The interplay between emotions and faith is incredibly important to me. I feel a bit embarrassed to bring it up yet again – it is definitely possible to tell a story too many times! – but the main reason for this is my own journey with emotional ill health. I know from experience just how important it is to relate well to our emotions.
A couple of weeks ago, after wrestling with some teaching I heard on emotions which I couldn’t quite pin down as either helpful or unhelpful, I found myself sitting down with an excitable plan to read the whole Bible to try to glimpse God’s big-picture on emotions.
I don’t think you’ll be surprised to hear I haven’t finished the ‘read and reflect on the whole Bible’ project just yet! I’ve only read Genesis so far, but I thought, ‘Why not blog as I go?’ Which has so far proved more difficult than I thought it would be. Forgive me if its not my best work!
So, here are some thoughts buzzing round my head following reading Genesis.
- Eve delights in and desires for something (the fruit) that will mean death for her. Should we be more aware that delighting in and desiring something does not mean that that thing is necessarily good for us? That blindly following our hearts can be terrible advice?
- The Fall ushers into the world a whole list of negative emotions – shame, fear, pain, anger, the inability to bear something, contempt, displeasure, despising, hate, bitterness, fury, envy, terror, dismay and distress. Does being a Christian mean we experience these less as we grow, because we are new creations? What about the fact that we continue to live in a broken messed-up world? Does this mean that we should look forward with greater expectancy to a new creation where these emotions will be no more?
- God asks Cain why he’s feeling angry – ‘Why are you angry, and why has your face fallen?’. Should we make it a habit to engage with our emotions, and ask ourselves why we’re feeling them?
- God applies truth to Cain’s emotions. Should we make a habit of asking others / God to speak truth into our view on the world?
- “Sin is crouching at the door. It’s desire is for you, but you must rule over it.” Cain’s anger provides the context for his sin. Eve’s delight in and desire for the fruit provides the context for her sin. Should we be more aware that both positive and negative emotions can make it easier for us to sin?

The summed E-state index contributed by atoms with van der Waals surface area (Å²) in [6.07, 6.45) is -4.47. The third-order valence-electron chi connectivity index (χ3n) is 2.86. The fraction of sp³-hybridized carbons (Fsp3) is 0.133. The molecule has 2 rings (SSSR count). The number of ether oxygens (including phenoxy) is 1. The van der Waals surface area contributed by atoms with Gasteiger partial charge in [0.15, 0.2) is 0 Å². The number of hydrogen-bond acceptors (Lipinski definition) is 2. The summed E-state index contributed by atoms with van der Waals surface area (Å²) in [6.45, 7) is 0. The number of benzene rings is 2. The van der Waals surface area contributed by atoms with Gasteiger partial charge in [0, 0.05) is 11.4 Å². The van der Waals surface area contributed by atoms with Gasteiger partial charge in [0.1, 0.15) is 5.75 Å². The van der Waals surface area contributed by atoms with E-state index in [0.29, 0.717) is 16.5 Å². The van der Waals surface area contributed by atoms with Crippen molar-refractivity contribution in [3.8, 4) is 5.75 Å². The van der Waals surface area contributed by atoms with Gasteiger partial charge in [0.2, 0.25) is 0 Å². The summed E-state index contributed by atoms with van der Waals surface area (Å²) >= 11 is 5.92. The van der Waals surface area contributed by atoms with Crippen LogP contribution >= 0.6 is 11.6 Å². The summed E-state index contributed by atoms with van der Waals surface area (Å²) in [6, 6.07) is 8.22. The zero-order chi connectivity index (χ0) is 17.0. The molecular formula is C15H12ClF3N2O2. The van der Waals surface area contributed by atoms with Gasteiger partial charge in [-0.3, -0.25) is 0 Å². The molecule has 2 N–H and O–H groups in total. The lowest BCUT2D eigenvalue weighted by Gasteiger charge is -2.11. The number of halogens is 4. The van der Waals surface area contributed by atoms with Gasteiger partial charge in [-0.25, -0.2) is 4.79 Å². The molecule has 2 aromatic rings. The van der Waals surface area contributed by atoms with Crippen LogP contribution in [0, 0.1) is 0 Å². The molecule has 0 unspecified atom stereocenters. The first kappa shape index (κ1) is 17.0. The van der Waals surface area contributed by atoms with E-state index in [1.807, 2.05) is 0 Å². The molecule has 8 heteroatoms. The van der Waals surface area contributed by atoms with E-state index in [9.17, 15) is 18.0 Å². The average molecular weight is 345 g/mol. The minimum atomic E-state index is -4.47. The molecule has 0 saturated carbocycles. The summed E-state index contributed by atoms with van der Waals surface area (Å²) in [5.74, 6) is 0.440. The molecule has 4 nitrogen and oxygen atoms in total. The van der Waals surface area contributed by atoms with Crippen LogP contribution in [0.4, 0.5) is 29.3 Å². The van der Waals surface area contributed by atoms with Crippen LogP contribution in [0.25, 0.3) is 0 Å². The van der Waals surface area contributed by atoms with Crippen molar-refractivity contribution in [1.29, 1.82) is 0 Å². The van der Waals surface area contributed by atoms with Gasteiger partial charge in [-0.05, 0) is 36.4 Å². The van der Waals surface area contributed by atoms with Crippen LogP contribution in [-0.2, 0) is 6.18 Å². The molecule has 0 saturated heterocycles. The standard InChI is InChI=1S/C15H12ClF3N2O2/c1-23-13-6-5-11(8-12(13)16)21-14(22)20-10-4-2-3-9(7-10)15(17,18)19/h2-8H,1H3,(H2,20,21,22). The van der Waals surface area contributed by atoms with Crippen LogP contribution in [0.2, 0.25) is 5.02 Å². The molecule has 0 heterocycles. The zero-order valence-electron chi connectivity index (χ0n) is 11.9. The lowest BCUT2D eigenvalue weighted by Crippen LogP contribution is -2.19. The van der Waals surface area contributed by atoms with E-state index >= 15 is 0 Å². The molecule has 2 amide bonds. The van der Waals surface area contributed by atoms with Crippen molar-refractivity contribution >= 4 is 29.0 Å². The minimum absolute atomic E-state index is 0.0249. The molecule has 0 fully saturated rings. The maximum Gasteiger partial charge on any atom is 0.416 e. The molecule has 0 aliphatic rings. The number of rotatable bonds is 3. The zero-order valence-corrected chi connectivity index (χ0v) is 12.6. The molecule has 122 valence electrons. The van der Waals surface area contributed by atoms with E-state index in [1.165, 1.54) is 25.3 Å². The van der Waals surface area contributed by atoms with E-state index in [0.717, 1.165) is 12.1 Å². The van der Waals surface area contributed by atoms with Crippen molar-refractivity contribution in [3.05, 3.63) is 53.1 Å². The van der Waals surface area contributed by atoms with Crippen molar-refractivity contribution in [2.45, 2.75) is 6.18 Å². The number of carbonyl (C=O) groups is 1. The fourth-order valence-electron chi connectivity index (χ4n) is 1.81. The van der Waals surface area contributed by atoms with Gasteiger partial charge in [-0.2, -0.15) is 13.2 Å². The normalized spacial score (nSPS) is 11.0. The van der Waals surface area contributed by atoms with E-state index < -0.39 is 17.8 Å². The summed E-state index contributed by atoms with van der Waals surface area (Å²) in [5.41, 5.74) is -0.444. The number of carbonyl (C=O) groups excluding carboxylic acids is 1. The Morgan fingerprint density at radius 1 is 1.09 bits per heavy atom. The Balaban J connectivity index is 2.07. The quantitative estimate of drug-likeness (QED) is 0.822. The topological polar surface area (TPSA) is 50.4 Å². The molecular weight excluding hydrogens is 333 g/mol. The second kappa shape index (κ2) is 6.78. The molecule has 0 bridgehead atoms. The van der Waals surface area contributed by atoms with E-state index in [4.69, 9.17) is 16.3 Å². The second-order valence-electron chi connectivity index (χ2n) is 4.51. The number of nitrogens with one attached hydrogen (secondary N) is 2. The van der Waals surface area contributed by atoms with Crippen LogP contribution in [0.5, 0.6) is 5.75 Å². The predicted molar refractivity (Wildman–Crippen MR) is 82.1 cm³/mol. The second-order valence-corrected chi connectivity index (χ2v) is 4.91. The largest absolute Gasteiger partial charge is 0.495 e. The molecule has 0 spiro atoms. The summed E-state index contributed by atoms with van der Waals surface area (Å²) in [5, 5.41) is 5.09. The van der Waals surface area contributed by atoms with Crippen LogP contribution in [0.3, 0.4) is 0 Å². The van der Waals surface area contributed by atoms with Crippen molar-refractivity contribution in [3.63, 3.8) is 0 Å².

- When Cain tells God that he cannot bear it, God lifts part of a burden from Cain which he very much deserved for killing his brother. Should God’s mercy in regard to Cain’s emotions encourage us to be merciful to ourselves when we feel we cannot bear something, and to expect mercy from God when we ask him for it too?
- God tells Abraham, Hagar and Isaac to ‘fear not’ and gives them reasons not to – “I am your shield; your reward shall be very great.” “God has heard the voice of the boy… I will make him into a great nation.” “I am with you and will bless you and multiply your offspring.” Since these are long-term reasons not to fear, how do I allow God to speak into my fears for the long-term, rather than trying to always do emotional first-aid in the moment?
- Abraham is commended for fearing God. Is our perspective on God too small and too domesticated? – “Safe?” said Mr Beaver; “don’t you hear what Mrs Beaver tells you? Who said anything about safe? ‘Course he isn’t safe. But he’s good. He’s the King, I tell you.”. (The Lion, the Witch and the Wardrobe)
- In Genesis, emotions are often not spelled-out, but we often try to get inside the head of the character in order to relate to them. Should we be more cautious about ascribing emotions to a character where it’s not spelled-out? Can assuming a particular emotion vs. another alternative emotion fundamentally change the way we read a passage?
- Should we be asking the question, if God doesn’t tell us the emotion being felt, does that mean that he wants us to focus on something else in the story?
Just some thoughts… unstructured and unconcluded as they are. Now onto Exodus!